Ms. Warren said she wanted to see how far she could take it on the site. Mr. Zuckerberg had turned his company into a “disinformation-for-profit machine,” she said.
But Mr. Zuckerberg doubled down. In a 5,000-word speech to students at Georgetown University in Washington this month, the chief executive defended his treatment of political ads by citing freedom of expression. He said Facebook’s policies would be seen positively in the long run, especially when compared with policies in countries like China, where the government suppresses online speech.
“People having the power to express themselves at scale is a new kind of force in the world — a Fifth Estate alongside the other power structures of society,” Mr. Zuckerberg said at the time.
Mr. Zuckerberg also said Facebook’s policies were largely in line with what other social networks — like YouTube and Twitter — and most American television broadcasters had decided to run on their networks. Federal law mandates that broadcast networks cannot censor political ads from candidates running for office.
Inside Facebook, Mr. Zuckerberg’s decision to be hands-off on political ads has supporters. But dissenters said Facebook was not doing enough to check the lies from spreading across the platform.
While internal debate is not uncommon at the social network, it historically has seen less internal turmoil than other tech companies because of a strong sense of mission among its rank and file workers.
That has set it apart from Google and Amazon, which for the last few years have grappled with several employee uprisings. Most notably, 20,000 Google workers walked off the job in 2018 to protest the company’s massive payouts to executives accused of sexual harassment.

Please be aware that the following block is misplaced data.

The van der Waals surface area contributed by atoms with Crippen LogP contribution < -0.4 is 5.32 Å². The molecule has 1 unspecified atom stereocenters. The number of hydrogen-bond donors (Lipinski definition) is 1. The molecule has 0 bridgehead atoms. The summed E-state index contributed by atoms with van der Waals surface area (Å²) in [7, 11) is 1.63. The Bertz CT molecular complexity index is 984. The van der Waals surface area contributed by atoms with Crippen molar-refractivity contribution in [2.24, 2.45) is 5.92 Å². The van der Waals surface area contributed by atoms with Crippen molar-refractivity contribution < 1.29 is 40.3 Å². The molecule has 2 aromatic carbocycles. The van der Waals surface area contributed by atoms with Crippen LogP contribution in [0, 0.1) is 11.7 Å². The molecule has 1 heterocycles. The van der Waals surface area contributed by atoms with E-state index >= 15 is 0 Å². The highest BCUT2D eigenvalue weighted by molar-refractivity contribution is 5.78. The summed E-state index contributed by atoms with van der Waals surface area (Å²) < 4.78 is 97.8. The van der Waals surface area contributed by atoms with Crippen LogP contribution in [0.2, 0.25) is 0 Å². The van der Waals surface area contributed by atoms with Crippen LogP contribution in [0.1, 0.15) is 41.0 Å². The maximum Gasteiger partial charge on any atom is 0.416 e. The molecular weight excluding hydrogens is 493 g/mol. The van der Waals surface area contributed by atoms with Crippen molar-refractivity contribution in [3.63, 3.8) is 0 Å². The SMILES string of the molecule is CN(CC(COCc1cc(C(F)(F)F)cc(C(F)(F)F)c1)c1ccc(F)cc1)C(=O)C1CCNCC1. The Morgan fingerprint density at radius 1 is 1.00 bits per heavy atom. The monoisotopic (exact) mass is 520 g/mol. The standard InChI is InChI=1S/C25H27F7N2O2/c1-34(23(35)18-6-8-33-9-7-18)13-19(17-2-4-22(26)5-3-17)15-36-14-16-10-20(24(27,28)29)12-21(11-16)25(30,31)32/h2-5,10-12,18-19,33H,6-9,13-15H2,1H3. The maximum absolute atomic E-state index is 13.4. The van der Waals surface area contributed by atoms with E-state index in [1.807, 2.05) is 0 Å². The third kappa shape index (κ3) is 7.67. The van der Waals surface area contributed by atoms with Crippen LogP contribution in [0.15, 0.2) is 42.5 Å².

Last week, Google employees again challenged management over new software that some staff said was a surveillance tool to keep tabs on workplace dissent. At an employee meeting on Thursday, Sundar Pichai, Google’s chief executive, said he was working on ways to improve trust with employees, while acknowledging it was challenging to maintain transparency as the company grows. A video of Mr. Pichai’s comments was leaked to The Washington Post.
Amazon has faced employee pressure for nearly a year to do more to address the company’s impact on climate change. Some employees worked on a shareholder resolution to push the company on the matter, and more than 7,500 Amazon workers publicly signed a letter to support the proposal. In September, Jeff Bezos, Amazon’s chief executive, announced the company was accelerating its climate goals, aiming to be carbon neutral by 2040.
In the Facebook employee letter to Mr. Zuckerberg and other executives, the workers said the policy change on political advertising “doesn’t protect voices, but instead allows politicians to weaponize our platform by targeting people who believe that content posted by political figures is trustworthy.”
It added, “We want to work with our leadership to develop better solutions that both protect our business and the people who use our products.”
The letter then laid out product changes and other actions that Facebook could take to reduce the harm from false claims in advertising from politicians. Among the proposals: Changing the visual design treatment for political ads, restricting some of the options for targeting users with those ads, and instituting spending caps for individual politicians.
“This is still our company,” the letter concluded.
Daisuke Wakabayashi and Karen Weise contributed reporting from Seattle.